Justice. I desire the 29th Chapter of Elizabeth may be read. Mr. Taylor gave a general Order for me to take what Books I had occasion for, and by Vertue of that Order, I took these; I ordered the Boy to set them to Mr. Taylor's Account; 'tis hardly possible I should take them secretly.
Taylor. I supposed they were to be regularly enter'd in my Name.
Marsam. I liv'd with Mr. Justice as a Servant, about a quarter of a Year before he was taken up; he had many Books, I cannot swear to any in particular.
Marsam I can't say that ever I saw that Book.
Taylor. We found Newcastle's Horsemanship on the Floor in the Study, without its Binding, and the Study Door was lock'd.
Marsam. I can't say I saw that Book.
Justice. He is no Scholar, and so might not take notice of Latin and Greek Books. My Lord, I hope the Distinction as to the Scholares is plainly express'd by Queen Elizabeth's Statutes, and I hope it will be look'd upon, that Scholar is a Student, and every Student a Scholar.
The Council for the Prisoner very learnedly spoke to the Points in Debate, viz. Whether he was not to be considered as a Member of the Corporation. Whether a Member of a Corporation could be guilty of Felony in taking the Goods of that Corporation; and though the Prisoner should not be prov'd an integral or Foundation-Member; yet considering the Liberty or Indulgence granted him, whether it would not be too hard to construct his Crime into any Species of Felony. Their Arguments were severally and distinctly answered by the Council for the King, and the whole Evidence and the Substance of the Arguments on both sides being laid before the Jury in a very judicious and learned Charge, they withdrew, and in short time return'd, and found the Prisoner guilty .
He was a second time indicted for stealing a great Number of Books to a considerable value , being the Goods and Chattels of the Chancellor, Master, and Fellows of the University of Cambridge : To which he had pleaded not Guilty: But the Jury finding him guilty of the first Indictment, he desired leave to retract his Plea, and pleaded guilty , and recommended himself to the Favour of the Court, and hoped for their Intercession to his Majesty for Mercy.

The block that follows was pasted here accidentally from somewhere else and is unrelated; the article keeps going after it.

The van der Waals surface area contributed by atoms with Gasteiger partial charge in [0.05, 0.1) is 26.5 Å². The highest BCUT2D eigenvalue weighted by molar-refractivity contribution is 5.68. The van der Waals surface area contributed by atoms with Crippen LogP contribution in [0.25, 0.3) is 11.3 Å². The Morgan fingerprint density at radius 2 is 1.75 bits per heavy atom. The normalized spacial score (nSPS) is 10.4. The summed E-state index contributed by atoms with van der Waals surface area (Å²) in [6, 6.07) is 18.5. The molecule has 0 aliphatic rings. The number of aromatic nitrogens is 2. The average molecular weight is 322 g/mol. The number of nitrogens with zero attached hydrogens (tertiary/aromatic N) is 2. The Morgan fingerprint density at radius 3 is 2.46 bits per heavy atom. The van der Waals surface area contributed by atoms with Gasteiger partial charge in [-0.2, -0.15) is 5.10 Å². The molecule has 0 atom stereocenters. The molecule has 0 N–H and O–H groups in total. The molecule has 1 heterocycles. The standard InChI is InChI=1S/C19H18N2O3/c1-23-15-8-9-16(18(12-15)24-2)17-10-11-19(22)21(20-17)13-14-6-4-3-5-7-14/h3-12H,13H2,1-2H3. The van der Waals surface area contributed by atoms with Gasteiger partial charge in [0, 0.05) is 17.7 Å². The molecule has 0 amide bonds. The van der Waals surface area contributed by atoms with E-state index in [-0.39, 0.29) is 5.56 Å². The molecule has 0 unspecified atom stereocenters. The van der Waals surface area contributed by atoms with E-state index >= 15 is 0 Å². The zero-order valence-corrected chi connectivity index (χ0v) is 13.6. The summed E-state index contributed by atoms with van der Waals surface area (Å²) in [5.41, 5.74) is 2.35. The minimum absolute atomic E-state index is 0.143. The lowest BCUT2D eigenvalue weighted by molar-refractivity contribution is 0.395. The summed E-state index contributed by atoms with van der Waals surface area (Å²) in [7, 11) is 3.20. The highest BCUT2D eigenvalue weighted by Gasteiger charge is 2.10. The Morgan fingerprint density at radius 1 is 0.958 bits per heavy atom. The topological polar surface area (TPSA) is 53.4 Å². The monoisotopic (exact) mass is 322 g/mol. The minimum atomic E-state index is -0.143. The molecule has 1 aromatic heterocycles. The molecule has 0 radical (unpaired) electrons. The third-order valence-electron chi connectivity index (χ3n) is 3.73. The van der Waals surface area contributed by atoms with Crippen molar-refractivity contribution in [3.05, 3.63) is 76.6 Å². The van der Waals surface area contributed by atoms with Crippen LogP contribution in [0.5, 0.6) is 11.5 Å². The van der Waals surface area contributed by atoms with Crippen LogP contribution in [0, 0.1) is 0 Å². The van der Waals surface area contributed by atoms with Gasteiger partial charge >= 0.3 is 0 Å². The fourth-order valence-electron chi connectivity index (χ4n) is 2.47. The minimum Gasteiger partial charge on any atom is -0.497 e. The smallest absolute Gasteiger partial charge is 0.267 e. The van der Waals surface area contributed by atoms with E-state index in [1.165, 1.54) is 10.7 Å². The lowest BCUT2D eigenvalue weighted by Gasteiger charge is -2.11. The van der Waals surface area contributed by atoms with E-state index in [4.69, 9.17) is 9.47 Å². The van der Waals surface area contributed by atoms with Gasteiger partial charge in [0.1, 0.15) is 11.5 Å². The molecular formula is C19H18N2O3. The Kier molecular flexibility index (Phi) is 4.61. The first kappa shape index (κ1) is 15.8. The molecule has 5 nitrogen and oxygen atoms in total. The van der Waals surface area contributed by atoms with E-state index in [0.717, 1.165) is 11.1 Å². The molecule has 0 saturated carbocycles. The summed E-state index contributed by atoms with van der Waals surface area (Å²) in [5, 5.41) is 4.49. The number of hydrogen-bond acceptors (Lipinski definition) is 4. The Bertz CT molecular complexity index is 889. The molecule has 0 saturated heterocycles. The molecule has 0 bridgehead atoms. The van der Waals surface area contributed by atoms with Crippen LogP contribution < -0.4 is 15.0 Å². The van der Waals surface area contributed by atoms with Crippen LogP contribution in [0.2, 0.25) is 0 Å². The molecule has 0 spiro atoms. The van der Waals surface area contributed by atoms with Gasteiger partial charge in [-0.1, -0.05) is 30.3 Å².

On Monday Evening the 10th of May, Mr. Justice was brought down from Newgate, to receive the Judgment of the Court; and being asked, what he had to say why Sentence of Death should not be pronounced against him according to Law: His Answer was as follows:
Justice. My Lord, In my unhappy Situation, I have nothing left, but to plead the Benefit of the Statute, and pray the Favour of the Court, that I mny not be sent abroad, for the sake of the Prosecutors. My Lord, I was so far from denying that I had the Books, that I always ackowledged it; and I should be glad of an Opportunity of making them a farther Reparation, than they have at present. But if I am under a Necessity of going abroad, it will be absolutely impracticable. As therefore it will be more for their Interest than my own, I hope that will be considered. I speak not from any Desire I have to stay here; for I declare, that if I was to be discharged immediately, no one should see my Face more. (then wept) I own I took these Things, but with no Design to keep them: And I have many more belonging to them; which, if I must go abroad, they will never come at: Therefore, I hope, as the Law gives a discretionary Power to send abroad, or to punish at Home, by burning in the Hand, I hope for Punishment here, that I may be of Service to People with whom I have great Transactions. The Situation I have been in in Life, has occasioned my being intrusted with the Affairs of other People, and the Notice I have of my being to be sent away, is so short, 'tis impossible for me to settle them, or put them into any Method, whereby they may know what Course to take. I have also a young Family to take care of; and, I hope, for their Sake, as Justice has already had its course, and taken Place, your Lordship will think proper that Mercy should take its turn: And, indeed, it will be more Mercy to others, than myself. I have the Honour to be acquainted with many Gentlemen of the same Honourable Profession; I am not unknown to your Lordship; but this fatal Error has been a terrible one to me, and the Consequences of it will always lie upon me; and has deprived me of the Profits and Satisfaction I had Reason to hope for from an Honourable Employment. Instead of being punished, by being sent abroad I beg for Punishment here, for the first Reason assigned; viz. that I may have it in my Power to make Reparation to the People injur'd. I never deny'd the Books; always acknowledged them, and took them with an honest Intent; yet, I have been obliged to remove a great many: I ow'd Rent to my Landlord, and was under a Necessity to send them into the Country, and afterwards to Holland; If I am sent away, they can never come by their own, therefore I hope they will not be averse to what I offer. I have not much more to offer: But as I